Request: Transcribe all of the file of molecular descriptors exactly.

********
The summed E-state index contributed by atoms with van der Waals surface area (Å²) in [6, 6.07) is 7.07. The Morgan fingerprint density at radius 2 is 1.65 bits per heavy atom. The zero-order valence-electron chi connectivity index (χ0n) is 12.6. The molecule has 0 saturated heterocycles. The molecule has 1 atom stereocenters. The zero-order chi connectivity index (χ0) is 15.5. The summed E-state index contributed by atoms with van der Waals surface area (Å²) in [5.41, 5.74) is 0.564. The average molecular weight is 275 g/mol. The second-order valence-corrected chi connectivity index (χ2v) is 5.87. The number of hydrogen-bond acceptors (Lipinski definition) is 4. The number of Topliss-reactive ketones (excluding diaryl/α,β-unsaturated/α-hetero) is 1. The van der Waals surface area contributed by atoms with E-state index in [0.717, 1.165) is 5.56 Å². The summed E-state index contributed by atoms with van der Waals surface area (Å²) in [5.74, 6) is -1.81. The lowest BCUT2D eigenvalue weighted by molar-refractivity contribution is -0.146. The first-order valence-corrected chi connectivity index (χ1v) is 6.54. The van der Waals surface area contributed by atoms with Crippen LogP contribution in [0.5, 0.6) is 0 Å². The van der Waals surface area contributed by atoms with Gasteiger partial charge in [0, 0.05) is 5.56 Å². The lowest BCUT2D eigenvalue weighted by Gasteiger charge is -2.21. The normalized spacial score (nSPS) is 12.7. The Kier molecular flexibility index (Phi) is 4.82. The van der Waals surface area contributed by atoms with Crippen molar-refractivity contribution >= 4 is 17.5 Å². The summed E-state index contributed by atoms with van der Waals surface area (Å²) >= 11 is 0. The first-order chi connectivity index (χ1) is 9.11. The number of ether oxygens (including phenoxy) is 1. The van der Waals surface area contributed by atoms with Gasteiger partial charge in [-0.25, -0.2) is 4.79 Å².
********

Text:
The summed E-state index contributed by atoms with van der Waals surface area (Å²) in [6, 6.07) is 7.07. The Morgan fingerprint density at radius 2 is 1.65 bits per heavy atom. The zero-order valence-electron chi connectivity index (χ0n) is 12.6. The molecule has 0 saturated heterocycles. The molecule has 1 atom stereocenters. The zero-order chi connectivity index (χ0) is 15.5. The summed E-state index contributed by atoms with van der Waals surface area (Å²) in [5.41, 5.74) is 0.564. The average molecular weight is 275 g/mol. The second-order valence-corrected chi connectivity index (χ2v) is 5.87. The number of hydrogen-bond acceptors (Lipinski definition) is 4. The number of Topliss-reactive ketones (excluding diaryl/α,β-unsaturated/α-hetero) is 1. The van der Waals surface area contributed by atoms with E-state index in [0.717, 1.165) is 5.56 Å². The summed E-state index contributed by atoms with van der Waals surface area (Å²) in [5.74, 6) is -1.81. The lowest BCUT2D eigenvalue weighted by molar-refractivity contribution is -0.146. The first-order valence-corrected chi connectivity index (χ1v) is 6.54. The van der Waals surface area contributed by atoms with Crippen LogP contribution in [0.5, 0.6) is 0 Å². The van der Waals surface area contributed by atoms with Gasteiger partial charge in [0, 0.05) is 5.56 Å². The lowest BCUT2D eigenvalue weighted by Gasteiger charge is -2.21. The normalized spacial score (nSPS) is 12.7. The Kier molecular flexibility index (Phi) is 4.82. The van der Waals surface area contributed by atoms with Crippen molar-refractivity contribution >= 4 is 17.5 Å². The summed E-state index contributed by atoms with van der Waals surface area (Å²) >= 11 is 0. The first-order chi connectivity index (χ1) is 9.11. The number of ether oxygens (including phenoxy) is 1. The van der Waals surface area contributed by atoms with Gasteiger partial charge in [-0.25, -0.2) is 4.79 Å².